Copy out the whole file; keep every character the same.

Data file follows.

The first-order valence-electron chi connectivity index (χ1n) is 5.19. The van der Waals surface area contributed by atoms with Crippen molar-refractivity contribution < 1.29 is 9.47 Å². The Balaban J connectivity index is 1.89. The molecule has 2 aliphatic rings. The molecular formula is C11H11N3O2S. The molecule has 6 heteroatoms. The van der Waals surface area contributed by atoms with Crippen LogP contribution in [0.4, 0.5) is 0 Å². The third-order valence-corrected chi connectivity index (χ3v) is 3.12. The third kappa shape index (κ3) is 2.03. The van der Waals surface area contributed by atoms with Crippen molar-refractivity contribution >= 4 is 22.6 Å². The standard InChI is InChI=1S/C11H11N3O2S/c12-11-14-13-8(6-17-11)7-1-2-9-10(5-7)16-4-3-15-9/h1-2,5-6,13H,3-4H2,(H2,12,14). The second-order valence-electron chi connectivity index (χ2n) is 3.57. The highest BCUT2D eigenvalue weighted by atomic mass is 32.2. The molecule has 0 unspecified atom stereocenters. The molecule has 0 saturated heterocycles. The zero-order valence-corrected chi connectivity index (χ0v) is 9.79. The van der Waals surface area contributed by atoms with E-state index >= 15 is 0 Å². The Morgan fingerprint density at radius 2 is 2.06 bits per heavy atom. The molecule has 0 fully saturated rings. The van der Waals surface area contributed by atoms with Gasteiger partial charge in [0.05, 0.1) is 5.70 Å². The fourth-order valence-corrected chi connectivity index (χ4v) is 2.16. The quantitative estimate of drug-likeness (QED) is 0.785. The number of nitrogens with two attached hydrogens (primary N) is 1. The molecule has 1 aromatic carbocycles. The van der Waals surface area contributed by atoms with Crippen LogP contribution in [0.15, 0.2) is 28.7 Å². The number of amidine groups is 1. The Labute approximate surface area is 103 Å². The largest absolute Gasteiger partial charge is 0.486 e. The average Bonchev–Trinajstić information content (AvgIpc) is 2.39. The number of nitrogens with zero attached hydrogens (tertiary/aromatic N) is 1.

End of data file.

The first-order valence-electron chi connectivity index (χ1n) is 5.19. The van der Waals surface area contributed by atoms with Crippen molar-refractivity contribution < 1.29 is 9.47 Å². The Balaban J connectivity index is 1.89. The molecule has 2 aliphatic rings. The molecular formula is C11H11N3O2S. The molecule has 6 heteroatoms. The van der Waals surface area contributed by atoms with Crippen LogP contribution in [0.4, 0.5) is 0 Å². The third-order valence-corrected chi connectivity index (χ3v) is 3.12. The third kappa shape index (κ3) is 2.03. The van der Waals surface area contributed by atoms with Crippen molar-refractivity contribution >= 4 is 22.6 Å². The standard InChI is InChI=1S/C11H11N3O2S/c12-11-14-13-8(6-17-11)7-1-2-9-10(5-7)16-4-3-15-9/h1-2,5-6,13H,3-4H2,(H2,12,14). The second-order valence-electron chi connectivity index (χ2n) is 3.57. The highest BCUT2D eigenvalue weighted by atomic mass is 32.2. The molecule has 0 unspecified atom stereocenters. The molecule has 0 saturated heterocycles. The zero-order valence-corrected chi connectivity index (χ0v) is 9.79. The van der Waals surface area contributed by atoms with E-state index >= 15 is 0 Å². The Morgan fingerprint density at radius 2 is 2.06 bits per heavy atom. The molecule has 0 fully saturated rings. The van der Waals surface area contributed by atoms with Gasteiger partial charge in [0.05, 0.1) is 5.70 Å². The fourth-order valence-corrected chi connectivity index (χ4v) is 2.16. The quantitative estimate of drug-likeness (QED) is 0.785. The number of nitrogens with two attached hydrogens (primary N) is 1. The molecule has 1 aromatic carbocycles. The van der Waals surface area contributed by atoms with Crippen LogP contribution in [0.15, 0.2) is 28.7 Å². The number of amidine groups is 1. The Labute approximate surface area is 103 Å². The largest absolute Gasteiger partial charge is 0.486 e. The average Bonchev–Trinajstić information content (AvgIpc) is 2.39. The number of nitrogens with zero attached hydrogens (tertiary/aromatic N) is 1.